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Top Story Lending Related


Federal Reserve FAQs on longstanding regulations

The Federal Reserve Board has announced it has published frequently asked questions (FAQs) comprising existing legal interpretations related to a number of the Board's longstanding regulations. The FAQs are intended to increase transparency and enhance accessibility to Board and Board staff legal interpretations. The FAQs include legal interpretations that have been formulated over time in response to specific requests related to each regulation. Each set includes significant existing interpretations of the regulation, including those found in Board orders, letters to specific requestors, and other sources, as well as those not previously available in written form.

There are currently separate pages of FAQs for regulations H, K, L, O, W and Y. An FAQs table of contents provides a list of the FAQs with the date of their most recent update, and links to the individual FAQ pages.


NMLS Policy Guidebook updated

The NMLS has posted a notice that an updated version of the NMLS Policy Guidebook has been posted in the NMLS Resource Center and the Regulatory Resource Center. and includes a new business activity, Commercial Financing (Lending/Brokering). A summary of the update was also posted.


CFPB rescinds temporary flexibilities statements

The CFPB announced Wednesday that it is rescinding, effective today (April 1) seven policy statements issued last year that provided temporary flexibilities to financial institutions in consumer financial markets including mortgages, credit reporting, credit cards and prepaid cards. With the rescissions, the CFPB is providing notice that it intends to exercise the full scope of the supervisory and enforcement authority provided under the Dodd-Frank Act, to ensure the industry complies with consumer protection laws. The CFPB is also rescinding its 2018 bulletin on supervisory communications and replacing it with a revised bulletin describing its use of matters requiring attention (MRAs) to effectively convey supervisory expectations.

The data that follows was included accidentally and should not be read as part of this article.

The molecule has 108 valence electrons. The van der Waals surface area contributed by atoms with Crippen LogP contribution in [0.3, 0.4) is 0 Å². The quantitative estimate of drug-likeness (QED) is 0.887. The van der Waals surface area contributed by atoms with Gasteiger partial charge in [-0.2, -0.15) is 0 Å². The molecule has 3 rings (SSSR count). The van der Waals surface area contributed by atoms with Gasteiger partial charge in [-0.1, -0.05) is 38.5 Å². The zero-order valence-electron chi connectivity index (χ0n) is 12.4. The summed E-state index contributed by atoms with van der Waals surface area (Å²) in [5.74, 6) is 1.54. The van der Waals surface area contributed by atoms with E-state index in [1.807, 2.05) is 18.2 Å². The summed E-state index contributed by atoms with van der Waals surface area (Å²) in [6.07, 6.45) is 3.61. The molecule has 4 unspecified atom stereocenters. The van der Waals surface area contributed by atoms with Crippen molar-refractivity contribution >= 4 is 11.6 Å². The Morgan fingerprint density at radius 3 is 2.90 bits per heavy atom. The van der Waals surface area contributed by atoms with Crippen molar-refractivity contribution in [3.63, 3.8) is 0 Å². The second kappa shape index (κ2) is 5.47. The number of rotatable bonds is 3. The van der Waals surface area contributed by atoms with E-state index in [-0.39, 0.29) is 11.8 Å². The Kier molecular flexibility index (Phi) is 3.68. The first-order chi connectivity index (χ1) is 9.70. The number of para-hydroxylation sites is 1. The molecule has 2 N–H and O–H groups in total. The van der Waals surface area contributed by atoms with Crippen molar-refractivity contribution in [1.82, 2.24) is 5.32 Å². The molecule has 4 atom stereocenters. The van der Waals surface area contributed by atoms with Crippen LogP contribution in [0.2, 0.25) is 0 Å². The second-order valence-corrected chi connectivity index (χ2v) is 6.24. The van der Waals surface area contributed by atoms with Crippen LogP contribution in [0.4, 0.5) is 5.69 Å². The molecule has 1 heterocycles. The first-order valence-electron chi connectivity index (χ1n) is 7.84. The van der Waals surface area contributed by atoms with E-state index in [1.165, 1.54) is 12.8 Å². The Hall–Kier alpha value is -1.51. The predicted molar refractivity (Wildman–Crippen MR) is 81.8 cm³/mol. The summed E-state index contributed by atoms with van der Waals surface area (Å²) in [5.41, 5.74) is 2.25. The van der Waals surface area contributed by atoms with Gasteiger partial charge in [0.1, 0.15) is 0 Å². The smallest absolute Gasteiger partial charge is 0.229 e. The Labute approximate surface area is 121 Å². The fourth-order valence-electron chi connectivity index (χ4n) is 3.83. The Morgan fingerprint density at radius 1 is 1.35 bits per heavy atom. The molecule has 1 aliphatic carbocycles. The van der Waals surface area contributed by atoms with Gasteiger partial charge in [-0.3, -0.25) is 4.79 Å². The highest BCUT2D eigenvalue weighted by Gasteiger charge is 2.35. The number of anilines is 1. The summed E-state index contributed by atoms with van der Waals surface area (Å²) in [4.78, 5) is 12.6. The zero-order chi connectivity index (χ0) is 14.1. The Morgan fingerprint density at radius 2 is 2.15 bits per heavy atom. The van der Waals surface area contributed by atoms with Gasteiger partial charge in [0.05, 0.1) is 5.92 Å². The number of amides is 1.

The rescissions of policy statements, which will be published in the Federal Register, include:

  • Rescission of the March 26, 2020, Statement on Bureau Supervisory and Enforcement Response to COVID-19 Pandemic.

    This rescission also withdraws the CFPB as a signatory to the Interagency Statement on Loan Modifications and Reporting for Financial Institutions Working with Customers Affected by the Coronavirus (April 7, 2020) and the Interagency Statement on Appraisals and Evaluations for Real Estate Related Financial Transactions Affected by the Coronavirus (April 14, 2020).

  • Rescission of the March 26, 2020, Statement on Supervisory and Enforcement Practices Regarding Quarterly Reporting Under the Home Mortgage Disclosure Act.